Reports of alleged sexual exploitation and abuse by UN personnel of vulnerable people – often the very people that these UN workers are supposed to protect – have been surfacing for years.
UN peacekeepers were accused of bestiality and degrading sexual abuse, on more than 100 women and girls in the Central African Republic (CAR), as recently as March this year and as far back as 2013.
Advocacy group Aids-free World launched the so-called Code Blue campaign to end impunity for sexual exploitation and abuse by UN and international peacekeeping personnel. Last year the same group leaked a UN report revealing that UN peacekeepers were suspected of sexually abusing children in the conflict-ridden nation,
According to the findings of the UN investigation presented in New York, 25 out of the 41 of the peacekeepers suspected of these crimes are from Burundi, and 16 from Gabon.
The probe, carried out in cooperation with investigators from Burundi and Gabon, found that all were serving within the ranks of the UN force in CAR – known as Minusca.
The suspects are accused of sexually assaulting their victims between 2014 and 2015 in Dekoa in the south-east Kemo prefecture of the fragile African nation. The suspects, who have not been named in the UN report, were identified by victims through photographs presented to them.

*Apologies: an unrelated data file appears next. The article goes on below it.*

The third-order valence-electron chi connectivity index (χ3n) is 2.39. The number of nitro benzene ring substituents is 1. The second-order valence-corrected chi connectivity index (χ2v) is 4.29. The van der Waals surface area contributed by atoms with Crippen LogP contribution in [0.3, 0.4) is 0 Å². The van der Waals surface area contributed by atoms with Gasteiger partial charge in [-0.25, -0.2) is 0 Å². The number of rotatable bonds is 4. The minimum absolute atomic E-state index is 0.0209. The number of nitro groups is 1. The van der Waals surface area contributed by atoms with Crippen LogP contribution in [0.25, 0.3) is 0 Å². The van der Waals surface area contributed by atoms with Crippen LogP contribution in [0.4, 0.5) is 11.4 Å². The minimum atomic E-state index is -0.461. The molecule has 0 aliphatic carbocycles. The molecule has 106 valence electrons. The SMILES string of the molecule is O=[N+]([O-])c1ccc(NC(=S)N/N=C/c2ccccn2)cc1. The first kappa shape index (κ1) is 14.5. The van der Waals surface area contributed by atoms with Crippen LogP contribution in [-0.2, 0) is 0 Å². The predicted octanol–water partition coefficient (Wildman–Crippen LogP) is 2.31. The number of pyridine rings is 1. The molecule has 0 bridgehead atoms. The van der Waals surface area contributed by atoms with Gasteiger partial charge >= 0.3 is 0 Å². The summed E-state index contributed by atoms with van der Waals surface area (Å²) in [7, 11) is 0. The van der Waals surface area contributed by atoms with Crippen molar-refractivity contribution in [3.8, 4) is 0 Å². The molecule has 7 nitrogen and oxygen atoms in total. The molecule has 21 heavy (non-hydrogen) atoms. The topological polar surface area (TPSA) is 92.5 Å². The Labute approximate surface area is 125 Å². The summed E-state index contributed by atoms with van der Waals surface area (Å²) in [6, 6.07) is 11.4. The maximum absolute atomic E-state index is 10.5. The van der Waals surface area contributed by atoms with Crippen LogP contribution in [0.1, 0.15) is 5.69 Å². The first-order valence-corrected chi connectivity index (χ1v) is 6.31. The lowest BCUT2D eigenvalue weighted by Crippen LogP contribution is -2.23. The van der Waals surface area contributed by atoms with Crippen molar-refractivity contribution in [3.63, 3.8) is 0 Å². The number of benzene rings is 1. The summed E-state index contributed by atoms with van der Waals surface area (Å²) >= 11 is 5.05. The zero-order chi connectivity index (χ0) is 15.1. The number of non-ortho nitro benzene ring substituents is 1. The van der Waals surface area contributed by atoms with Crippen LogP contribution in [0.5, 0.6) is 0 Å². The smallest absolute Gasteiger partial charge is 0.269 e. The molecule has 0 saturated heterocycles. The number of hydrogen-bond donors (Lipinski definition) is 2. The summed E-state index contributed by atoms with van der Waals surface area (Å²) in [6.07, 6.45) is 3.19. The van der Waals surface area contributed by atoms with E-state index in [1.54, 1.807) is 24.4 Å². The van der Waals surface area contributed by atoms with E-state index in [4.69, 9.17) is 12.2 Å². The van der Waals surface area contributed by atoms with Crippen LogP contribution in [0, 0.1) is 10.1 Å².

Of the 139 victims, 25 were minors who claimed that they were sexually assaulted. Eight paternity claims have been filed, six of which were by minors.
Burundian and Gabonese authorities, which have been handed the report, now have to decide what type of judicial action to be used in order to ensure criminal accountability. "Responsibility for further investigations lies with Burundi and Gabon," a statement by the UN Secretary General, Ban Ki Moon, said.